Saturday, June 11, 2011

52 Poems (week 13)

I opened my old brown-rimmed Book of English Verse and found the section on William Butler Yeats. Of course, I'm conflicted about that sense of what it means for this Irishman's works to be 'English' verse. Can his work be claimed if it's in the English tradition?


Yeats was a practical man, and single-minded in his pursuit of a wife in his later years. At 51, he proposed to long-time lady-friend Maud, but phrased it with so many caveats, she refused. And then he proposed to her 21 year old daughter. And was firmly rejected by the little gunrunner. Finally he turned to 25-year old Georgie and was wed, producing the heirs he desperately wanted.

Leda and the Swan

A sudden blow: the great wings beating still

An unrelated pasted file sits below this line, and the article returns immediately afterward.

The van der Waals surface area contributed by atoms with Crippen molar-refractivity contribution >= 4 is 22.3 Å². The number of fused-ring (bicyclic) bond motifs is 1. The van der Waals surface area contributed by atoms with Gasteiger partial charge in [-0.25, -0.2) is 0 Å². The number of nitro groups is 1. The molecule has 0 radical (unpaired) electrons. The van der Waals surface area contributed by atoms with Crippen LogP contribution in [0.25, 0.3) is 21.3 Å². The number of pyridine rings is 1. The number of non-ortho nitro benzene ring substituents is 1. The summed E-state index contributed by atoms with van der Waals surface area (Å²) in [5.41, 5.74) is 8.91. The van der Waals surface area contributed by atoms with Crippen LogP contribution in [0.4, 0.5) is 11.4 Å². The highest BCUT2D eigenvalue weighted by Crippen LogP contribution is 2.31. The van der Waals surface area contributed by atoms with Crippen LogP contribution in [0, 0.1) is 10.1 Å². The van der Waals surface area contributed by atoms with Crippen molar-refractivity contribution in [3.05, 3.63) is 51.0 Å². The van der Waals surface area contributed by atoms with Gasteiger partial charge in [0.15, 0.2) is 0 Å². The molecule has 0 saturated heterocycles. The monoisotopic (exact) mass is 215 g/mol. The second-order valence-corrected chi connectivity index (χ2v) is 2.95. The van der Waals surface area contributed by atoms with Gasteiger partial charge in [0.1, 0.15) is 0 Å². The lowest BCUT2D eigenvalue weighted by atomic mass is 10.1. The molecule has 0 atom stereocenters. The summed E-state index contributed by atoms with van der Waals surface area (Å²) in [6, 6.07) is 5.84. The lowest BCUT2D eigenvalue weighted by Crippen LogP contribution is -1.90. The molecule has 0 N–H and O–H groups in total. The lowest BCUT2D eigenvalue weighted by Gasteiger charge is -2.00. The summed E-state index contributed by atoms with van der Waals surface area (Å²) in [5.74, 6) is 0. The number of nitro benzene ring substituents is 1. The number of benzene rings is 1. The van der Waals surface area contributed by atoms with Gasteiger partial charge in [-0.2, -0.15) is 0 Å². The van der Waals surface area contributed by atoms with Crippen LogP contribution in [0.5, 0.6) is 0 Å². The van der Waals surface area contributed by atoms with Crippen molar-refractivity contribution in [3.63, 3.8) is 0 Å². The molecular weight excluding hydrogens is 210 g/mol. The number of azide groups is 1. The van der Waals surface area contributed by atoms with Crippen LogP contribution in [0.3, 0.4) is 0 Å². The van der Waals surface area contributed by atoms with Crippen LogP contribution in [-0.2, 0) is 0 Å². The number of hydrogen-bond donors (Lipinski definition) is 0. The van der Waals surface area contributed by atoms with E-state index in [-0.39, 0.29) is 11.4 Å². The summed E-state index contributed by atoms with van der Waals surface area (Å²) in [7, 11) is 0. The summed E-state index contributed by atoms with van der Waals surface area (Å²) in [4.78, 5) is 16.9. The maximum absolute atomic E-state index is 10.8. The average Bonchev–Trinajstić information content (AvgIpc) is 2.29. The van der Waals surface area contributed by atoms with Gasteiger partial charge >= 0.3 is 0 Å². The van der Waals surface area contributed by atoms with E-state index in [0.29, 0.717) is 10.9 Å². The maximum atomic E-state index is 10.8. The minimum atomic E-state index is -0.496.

Above the staggering girl, her thighs caressed
By the dark webs, her nape caught in his bill,
He holds her helpless breast upon his breast.
 
How can those terrified vague fingers push
The feathered glory from her loosening thighs?
And how can body, laid in that white rush,
But feel the strange heart beating where it lies?
 
A shudder in the loins engenders there
The broken wall, the burning roof and tower
And Agamemnon dead.

Being so caught up,
So mastered by the brute blood of the air,
Did she put on his knowledge with his power
Before the indifferent beak could let her drop? 

Photo source: Yeats

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